Electronic Design

Bob's Mailbox

Dear Bob:
About hollerin'... I enjoyed your article about hollerin' in the June 10 issue. I agreed totally with your opinions, right up until you said "Ideally, we shouldn't have to holler at anybody."

Well, first, it's obvious that God made our lungs and larynx so that we can holler, ergo it must be something we're supposed to do. No, I happen to believe that hollerin' is a useful tool, not just something to do when you bash your thumb with a hammer. A few specific cases illustrate this point.

Back in high school I earned my keep one summer teaching in a reading skill improvement program for dyslexic students. We took these pupils, guys Montessori wouldn't touch, and in about eight weeks raised their reading level an AVERAGE of 2.5 grade levels. The technique, developed by Dr. Charles Shedd, involved simultaneous stimulus of most of the human senses during a learning session. We had 50 instructors with 50 students in a school lunchroom all hollerin' "See Spot run!" at the top of our lungs for six hours every day. The aforementioned results speak for themselves. I also found, after a few days, that all that hollerin' didn't bother my concentration one bit. Perhaps I'm a little bit dyslexic, too.

Next case in point is far more recent. I enjoy coaching youth football every fall. As you might suspect, football involves a lot of hollerin', and I tell my parents so right up front. Last year I had a mother come to my wife after one or two practices saying that her son was upset that I was hollerin' at him. "What did he say to your son?", she asked. The mother answered with a big grin, "He yelled, `Good job!'" That kid has developed into one of my finest linemen, and he hollers encouragement to his teammates. Sometimes when I holler at him, he hollers back. Now we're getting somewhere.

I used to be the kind that held everything in. This resulted in busted telephone handsets and chairs throw through walls at work. More recently, I have started practicing some hollerin' concepts outside the confines of the football field. My co-workers and management seem more satisfied with this approach. My wife is not so sure. Anyway, I think that since you seem to be more advanced than others of us in this area, you should author a guide book, perhaps entitled The Art of Hollerin'. Topics for the novice workplace hollerer could include when to Holler at the phone, when to Holler INTO the phone, Whether to Cuss or just Holler, and how to be Hollered At. Having decided that hollerin' makes me a more well-rounded individual, it is these finer points that need attention!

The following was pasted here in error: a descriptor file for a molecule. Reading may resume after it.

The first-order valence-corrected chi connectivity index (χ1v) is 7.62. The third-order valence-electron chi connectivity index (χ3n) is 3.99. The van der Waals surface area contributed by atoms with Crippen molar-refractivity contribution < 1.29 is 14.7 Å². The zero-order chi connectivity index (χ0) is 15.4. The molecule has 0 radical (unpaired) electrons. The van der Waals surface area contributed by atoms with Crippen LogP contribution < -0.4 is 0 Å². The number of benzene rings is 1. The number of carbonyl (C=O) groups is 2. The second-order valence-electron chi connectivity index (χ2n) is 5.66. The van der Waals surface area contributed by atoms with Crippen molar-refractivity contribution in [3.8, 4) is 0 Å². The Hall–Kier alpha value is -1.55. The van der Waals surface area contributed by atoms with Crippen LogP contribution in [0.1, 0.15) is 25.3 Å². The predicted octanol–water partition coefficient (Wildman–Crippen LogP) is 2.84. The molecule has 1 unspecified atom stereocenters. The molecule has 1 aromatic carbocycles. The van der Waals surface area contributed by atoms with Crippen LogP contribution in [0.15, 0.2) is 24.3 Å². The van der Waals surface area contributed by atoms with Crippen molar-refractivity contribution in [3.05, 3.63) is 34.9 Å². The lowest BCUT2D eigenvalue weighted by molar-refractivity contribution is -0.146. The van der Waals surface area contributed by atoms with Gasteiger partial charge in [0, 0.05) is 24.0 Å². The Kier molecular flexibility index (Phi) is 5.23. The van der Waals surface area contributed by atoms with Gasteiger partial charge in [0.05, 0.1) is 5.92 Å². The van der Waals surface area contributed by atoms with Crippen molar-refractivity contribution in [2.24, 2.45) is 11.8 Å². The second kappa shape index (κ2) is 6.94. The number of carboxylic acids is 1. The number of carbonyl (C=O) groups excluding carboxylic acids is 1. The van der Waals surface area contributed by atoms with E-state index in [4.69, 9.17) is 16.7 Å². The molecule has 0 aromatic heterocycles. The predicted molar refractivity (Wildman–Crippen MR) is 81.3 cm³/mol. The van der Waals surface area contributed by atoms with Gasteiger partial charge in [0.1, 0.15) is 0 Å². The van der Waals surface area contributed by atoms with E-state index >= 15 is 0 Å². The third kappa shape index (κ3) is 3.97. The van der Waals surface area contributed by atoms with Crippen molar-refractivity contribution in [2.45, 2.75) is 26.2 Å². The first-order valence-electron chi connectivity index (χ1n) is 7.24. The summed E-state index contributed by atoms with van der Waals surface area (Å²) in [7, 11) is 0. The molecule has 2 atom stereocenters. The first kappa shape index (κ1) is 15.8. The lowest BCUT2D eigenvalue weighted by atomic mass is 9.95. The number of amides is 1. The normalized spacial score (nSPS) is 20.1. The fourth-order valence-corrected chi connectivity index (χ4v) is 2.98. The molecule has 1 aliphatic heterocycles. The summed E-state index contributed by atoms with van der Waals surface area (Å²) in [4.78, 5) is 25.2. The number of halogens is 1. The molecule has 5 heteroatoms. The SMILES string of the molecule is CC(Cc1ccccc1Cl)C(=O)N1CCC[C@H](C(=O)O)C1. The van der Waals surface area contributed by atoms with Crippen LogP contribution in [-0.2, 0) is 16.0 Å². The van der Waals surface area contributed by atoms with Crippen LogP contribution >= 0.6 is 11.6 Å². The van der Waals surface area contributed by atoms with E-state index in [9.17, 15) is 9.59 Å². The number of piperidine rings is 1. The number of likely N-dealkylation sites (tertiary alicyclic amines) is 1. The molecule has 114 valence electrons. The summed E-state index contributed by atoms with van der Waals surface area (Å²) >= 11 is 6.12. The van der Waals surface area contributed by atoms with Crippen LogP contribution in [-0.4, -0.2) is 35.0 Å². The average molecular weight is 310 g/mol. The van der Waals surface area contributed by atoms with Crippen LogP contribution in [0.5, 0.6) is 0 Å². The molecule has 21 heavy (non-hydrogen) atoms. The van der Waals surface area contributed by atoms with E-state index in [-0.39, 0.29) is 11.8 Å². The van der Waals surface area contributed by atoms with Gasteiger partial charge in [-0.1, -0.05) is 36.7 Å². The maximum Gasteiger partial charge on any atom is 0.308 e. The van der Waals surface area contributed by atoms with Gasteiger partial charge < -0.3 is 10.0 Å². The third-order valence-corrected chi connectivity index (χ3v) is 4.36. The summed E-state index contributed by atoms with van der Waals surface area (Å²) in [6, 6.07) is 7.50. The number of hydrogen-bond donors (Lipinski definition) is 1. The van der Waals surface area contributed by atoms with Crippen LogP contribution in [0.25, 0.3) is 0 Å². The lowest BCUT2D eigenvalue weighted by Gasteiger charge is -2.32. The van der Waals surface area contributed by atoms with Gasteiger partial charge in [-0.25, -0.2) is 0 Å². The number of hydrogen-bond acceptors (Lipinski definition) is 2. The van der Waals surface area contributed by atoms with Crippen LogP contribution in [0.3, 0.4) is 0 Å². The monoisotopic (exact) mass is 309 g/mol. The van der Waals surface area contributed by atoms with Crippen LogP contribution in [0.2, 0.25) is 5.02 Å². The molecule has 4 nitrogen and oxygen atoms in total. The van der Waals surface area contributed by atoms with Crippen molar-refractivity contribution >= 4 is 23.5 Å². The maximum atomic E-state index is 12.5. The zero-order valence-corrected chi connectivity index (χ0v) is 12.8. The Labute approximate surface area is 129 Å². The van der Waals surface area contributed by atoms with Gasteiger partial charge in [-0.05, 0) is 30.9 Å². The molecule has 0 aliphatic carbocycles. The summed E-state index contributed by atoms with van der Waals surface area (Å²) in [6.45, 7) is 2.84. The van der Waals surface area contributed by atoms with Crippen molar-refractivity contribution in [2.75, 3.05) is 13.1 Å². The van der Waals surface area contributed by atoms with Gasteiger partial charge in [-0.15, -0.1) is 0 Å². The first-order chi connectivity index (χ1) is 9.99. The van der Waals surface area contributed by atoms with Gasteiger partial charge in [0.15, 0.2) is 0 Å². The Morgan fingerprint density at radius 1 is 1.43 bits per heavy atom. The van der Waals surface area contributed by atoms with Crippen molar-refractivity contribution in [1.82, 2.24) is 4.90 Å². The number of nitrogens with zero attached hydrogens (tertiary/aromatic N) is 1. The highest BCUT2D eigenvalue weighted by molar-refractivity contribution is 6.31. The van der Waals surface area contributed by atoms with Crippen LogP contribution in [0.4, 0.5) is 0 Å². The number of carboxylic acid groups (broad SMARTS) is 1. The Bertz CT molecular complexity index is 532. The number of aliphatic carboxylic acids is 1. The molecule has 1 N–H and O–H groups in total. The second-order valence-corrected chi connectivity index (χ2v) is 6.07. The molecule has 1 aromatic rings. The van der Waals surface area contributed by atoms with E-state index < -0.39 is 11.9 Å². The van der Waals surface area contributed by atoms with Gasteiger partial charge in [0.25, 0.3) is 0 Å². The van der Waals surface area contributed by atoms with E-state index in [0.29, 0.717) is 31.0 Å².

JAMES A. MCKENZIE
Principal Member I
Ford Microelectronics

WELL, I wonder who figured out that HOLLERING is good for curing dyslexia. It is WELL KNOWN that hollering works well on football players. Maybe it was found to work on a dyslexic left guard?? "See Spot run to daylight..." I'll let YOU write the HOLLERING guidebook. — RAP

Robert:
Haven't felt the urge to write for some time but your comments about hard drives, floppies, etc., in June 24 issue tweaked some strings with me.

The first laptop I owned was a Tandy Model 100 with 32 k of battery-supported static RAM, no floppies, and a little audio-cassette machine for mass storage. Cost me $300 on sale. Carried the critter everywhere and used it a lot! Got a burr under my saddle one day and bought a two-floppy, DOS machine. Now I was REALLY moving up... except the battery life was only about three hours and it took 14 hours to recharge. Further, the battery was internal. But the screen WAS larger and backlighted so... what's a little hassle about battery life?

About a year later I saw a laptop with 20-Meg hard drive and removable batteries on sale. Wow! Just what I needed! Unfortunately, battery life wasn't much better. It took six batteries for a round-trip to the East coast. Further, the thing wouldn't fit in my briefcase, and it cost 2 kilobucks... worried about the durn thing a lot in airports.

Another year later, I stumbled onto a special interest group for the Model 100 Tandy machines on Compuserve and was reminded of what I once had: More RAM than I could fill on one trip, eight hours of battery life on AA cells available from any airport gift shop, fits inside my briefcase, and here's the best part — bought two of them off of Compuserve for $100 apiece. Carry one every trip and get lots of writing done. A serial cable lets me dump contents to the desktop machine when I get home for finishing work. Keyboard is full-sized, key action is good, and the screen is 8 by 40 with really fat characters so I can work without my "cheaters." If I drop one on its head, I'm only out $100 and the time it took to fill less than 32 k of RAM. I'm computer-poor with byte-thrashing desktops but when I travel, my favorite NO-FLOPPY machine goes along. Took it to Portland last week and wrote two articles. There's a not-so-old saying I've been sharing for several years now, "Try as one might, it's difficult to make much of an improvement upon the hammer."
ROBERT L. NUCKOLLS III
Consulting Engineer
Wichita, Kansas